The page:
As New Hanover County residents head to the polls this election season, a small percentage of them will be choosing a different state senator. WHQR’s Rachel Lewis Hilburn takes a closer look at how the latest round of redistricting could affect one small Wilmington neighborhood that now has Brunswick, Bladen and Pender County residents as fellow constituents.
Most of New Hanover County is known as Senate District 9 – currently represented by Republican Senator Thom Goolsby. But one very small section of the County was carved out as part of the last redistricting process and put into Senate District 8.
Aaron King, a political science lecturer at UNCW says there was a solid legal reason for removing a part of the County from the 9th District.
“Basically after the 2010 Census, the population of New Hanover County had grown in such a way that it was outside the boundaries of how large a district for the state senate could be.”
The Wilmington neighborhood extracted from District 9 is hard to describe without using a map. It’s south of Market Street, west of 17th Street and a patch work of blocks excluding the affluent portion of the historic district downtown.
80% of its registered voters are African-American and 73% are Democrats. Senate District 8, this group’s new district, is largely white – with an African-American population of just 13%. Registered voters are split fairly evenly along party lines in what is currently Republican Senator Bill Rabon’s District. 36% are Democrats. 35% are Republicans. And 29% are unaffiliated.
Keesha Gaskins serves as Senior Counsel at the Brennan Center for Justice -- a non-partisan public policy institute that’s part of New York University. Gaskins says the Brennan Center is still finishing its study on the recent redistricting, but early analysis shows a predictable trend.
“It appears that partisans acted in partisan interests.”
So what are the implications for this largely African-American, Democratic group in Wilmington that now falls under the jurisdiction of Senator Rabon?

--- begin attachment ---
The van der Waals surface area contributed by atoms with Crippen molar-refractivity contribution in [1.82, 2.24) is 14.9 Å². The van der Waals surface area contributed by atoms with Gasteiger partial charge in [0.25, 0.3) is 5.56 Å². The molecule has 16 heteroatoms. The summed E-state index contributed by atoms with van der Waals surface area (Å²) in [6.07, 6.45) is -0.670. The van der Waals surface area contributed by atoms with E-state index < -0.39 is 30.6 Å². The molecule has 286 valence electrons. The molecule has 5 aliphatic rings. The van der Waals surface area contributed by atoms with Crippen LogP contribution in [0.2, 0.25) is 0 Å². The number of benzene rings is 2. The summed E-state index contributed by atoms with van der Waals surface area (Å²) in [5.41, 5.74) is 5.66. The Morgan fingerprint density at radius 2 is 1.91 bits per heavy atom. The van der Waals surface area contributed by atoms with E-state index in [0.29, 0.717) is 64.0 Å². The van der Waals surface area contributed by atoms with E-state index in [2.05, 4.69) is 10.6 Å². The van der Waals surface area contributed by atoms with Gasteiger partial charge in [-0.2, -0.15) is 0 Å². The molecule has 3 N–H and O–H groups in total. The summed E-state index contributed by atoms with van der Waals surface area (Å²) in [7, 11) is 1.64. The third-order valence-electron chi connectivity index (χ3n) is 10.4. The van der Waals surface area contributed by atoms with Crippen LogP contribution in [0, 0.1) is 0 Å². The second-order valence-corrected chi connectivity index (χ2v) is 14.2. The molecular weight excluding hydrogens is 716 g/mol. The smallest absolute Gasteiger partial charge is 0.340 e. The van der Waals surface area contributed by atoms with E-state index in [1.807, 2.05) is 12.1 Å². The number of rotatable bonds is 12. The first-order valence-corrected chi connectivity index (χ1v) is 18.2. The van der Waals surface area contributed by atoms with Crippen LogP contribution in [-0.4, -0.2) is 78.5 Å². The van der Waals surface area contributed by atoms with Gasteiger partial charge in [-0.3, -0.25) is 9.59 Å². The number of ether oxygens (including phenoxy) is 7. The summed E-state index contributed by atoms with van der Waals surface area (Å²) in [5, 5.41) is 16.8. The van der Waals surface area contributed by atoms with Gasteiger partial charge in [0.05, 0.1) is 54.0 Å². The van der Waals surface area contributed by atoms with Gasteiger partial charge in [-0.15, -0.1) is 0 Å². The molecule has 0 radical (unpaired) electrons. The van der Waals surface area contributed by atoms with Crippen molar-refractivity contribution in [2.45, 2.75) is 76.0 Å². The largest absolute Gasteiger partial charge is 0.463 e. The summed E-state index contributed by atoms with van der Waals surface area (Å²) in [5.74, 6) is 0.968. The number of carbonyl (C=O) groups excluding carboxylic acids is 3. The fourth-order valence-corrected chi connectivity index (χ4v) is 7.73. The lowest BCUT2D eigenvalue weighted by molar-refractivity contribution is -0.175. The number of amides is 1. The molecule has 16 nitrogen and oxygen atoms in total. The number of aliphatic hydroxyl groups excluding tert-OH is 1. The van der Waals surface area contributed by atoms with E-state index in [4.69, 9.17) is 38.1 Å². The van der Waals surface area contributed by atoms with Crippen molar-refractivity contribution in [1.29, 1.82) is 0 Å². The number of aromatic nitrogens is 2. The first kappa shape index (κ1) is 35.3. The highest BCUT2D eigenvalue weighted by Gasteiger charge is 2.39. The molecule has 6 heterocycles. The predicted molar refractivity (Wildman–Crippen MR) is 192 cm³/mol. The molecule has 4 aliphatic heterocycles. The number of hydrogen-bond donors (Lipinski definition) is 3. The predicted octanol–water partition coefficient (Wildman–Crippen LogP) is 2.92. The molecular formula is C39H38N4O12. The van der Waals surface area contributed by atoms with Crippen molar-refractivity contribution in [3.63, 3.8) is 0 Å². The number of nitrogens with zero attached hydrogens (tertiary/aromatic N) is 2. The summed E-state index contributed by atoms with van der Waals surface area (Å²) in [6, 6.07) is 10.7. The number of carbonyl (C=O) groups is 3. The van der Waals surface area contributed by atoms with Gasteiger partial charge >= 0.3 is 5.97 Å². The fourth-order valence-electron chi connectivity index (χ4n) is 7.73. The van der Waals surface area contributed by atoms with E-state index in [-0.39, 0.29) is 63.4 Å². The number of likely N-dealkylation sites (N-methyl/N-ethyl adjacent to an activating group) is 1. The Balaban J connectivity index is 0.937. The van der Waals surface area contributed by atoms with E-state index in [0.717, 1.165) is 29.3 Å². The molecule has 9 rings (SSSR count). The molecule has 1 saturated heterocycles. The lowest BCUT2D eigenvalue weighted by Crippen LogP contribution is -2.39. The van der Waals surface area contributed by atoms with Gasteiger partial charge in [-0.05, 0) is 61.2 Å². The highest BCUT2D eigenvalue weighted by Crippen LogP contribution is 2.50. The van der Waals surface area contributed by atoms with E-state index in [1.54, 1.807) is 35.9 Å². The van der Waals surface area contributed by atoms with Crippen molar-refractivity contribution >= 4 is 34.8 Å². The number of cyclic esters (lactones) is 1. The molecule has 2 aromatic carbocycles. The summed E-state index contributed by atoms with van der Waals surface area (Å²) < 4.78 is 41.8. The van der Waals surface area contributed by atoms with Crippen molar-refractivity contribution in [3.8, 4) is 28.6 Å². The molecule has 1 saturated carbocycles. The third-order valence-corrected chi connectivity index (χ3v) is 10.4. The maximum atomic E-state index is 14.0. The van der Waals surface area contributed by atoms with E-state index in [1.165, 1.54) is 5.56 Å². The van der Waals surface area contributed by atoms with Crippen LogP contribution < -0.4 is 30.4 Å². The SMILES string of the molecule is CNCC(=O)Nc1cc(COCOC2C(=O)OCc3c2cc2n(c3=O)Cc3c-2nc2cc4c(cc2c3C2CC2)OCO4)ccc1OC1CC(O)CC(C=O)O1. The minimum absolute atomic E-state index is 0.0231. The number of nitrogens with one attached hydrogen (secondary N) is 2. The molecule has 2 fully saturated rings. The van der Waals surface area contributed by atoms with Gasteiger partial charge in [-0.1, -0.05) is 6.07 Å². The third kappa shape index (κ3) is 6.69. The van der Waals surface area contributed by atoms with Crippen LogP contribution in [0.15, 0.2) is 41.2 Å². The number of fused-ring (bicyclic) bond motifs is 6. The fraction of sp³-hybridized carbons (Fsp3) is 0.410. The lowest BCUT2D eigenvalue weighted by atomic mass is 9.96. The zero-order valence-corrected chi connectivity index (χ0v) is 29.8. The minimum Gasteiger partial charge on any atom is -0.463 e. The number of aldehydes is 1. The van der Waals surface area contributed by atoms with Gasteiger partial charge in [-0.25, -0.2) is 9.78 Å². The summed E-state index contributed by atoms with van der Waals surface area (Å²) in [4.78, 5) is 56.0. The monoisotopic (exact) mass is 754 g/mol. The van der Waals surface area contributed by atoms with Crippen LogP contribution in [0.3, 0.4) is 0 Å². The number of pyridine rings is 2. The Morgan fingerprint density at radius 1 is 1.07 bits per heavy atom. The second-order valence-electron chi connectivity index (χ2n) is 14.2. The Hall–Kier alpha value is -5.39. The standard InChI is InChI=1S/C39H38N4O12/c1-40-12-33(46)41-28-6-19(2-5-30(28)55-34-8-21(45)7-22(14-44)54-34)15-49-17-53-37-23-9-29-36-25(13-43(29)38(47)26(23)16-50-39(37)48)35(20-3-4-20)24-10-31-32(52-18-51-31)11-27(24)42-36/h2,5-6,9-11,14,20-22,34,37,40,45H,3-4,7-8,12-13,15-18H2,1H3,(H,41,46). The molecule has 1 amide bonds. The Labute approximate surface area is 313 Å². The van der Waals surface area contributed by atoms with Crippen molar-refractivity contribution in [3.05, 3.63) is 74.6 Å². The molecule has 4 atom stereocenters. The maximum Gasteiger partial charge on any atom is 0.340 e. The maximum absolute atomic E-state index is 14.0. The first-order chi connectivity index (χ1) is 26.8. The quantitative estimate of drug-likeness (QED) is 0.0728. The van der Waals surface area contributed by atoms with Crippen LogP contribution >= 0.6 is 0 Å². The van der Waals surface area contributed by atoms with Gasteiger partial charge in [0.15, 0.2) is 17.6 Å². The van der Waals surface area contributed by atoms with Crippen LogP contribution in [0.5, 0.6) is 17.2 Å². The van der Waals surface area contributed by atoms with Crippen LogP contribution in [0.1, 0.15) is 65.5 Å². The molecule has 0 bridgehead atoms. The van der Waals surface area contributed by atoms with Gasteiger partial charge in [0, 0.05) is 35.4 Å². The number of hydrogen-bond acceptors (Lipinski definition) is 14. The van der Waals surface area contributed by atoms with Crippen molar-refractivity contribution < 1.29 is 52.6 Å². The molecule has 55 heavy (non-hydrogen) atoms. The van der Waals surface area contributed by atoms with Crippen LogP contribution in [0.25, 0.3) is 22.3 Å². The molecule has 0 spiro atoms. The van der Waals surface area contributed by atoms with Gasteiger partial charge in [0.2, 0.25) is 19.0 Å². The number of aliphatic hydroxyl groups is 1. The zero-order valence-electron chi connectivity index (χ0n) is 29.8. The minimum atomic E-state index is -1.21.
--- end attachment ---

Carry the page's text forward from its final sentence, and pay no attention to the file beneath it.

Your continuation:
“Is that group able to be adequately represented? Are they consistently going to be left out of policy decisions and not really have a representative to speak for them because the representative maybe has competing interests that represent a much larger percentage of their constituent base?”
The other side of that coin, says Gaskins, is that this Wilmington neighborhood could share economic and social interests with its new fellow constituents.
“The challenge with redistricting is if districts are drawn in such a way that they’re based solely on partisan breakdowns or something that creates more safe districts or more competitive districts but still don’t necessarily reflect communities of interest in the way people live, then it’s difficult for these same communities to hold elected officials accountable.”
UNCW’s Aaron King says having a smaller percentage of minorities in both districts versus a larger group in just one might offer more opportunities for representation. And there’s another potential advantage, says King.
“The fact that New Hanover County does have now – technically – two people that are supposed to be representing it – I think – from that respect it could be a good thing.”
Keesha Gaskins of the Brennan Center says district lines have to move at least once a decade to reflect demographic changes and population growth.
“The question becomes as these lines move, are the resulting districts the most fair, equitable, and reflective of the people in those districts?”
The American representative democracy is entirely dependent, says Gaskins, on how these districts are made up.
“And the quality of representation is very much a part of that. So we encourage every citizen to understand their districts, understand the process, and participate as much as possible.”
We tried to reach Senator Rabon for comment about his new bloc of constituents. A representative told us he didn’t have time for an interview just three days before the election, and she had no way to reach him for comment.
As of Friday, November 2nd, the North Carolina General Assembly’s website still listed Rabon as representing Brunswick, Columbus, and Pender Counties – the old district lines – with no mention of New Hanover County.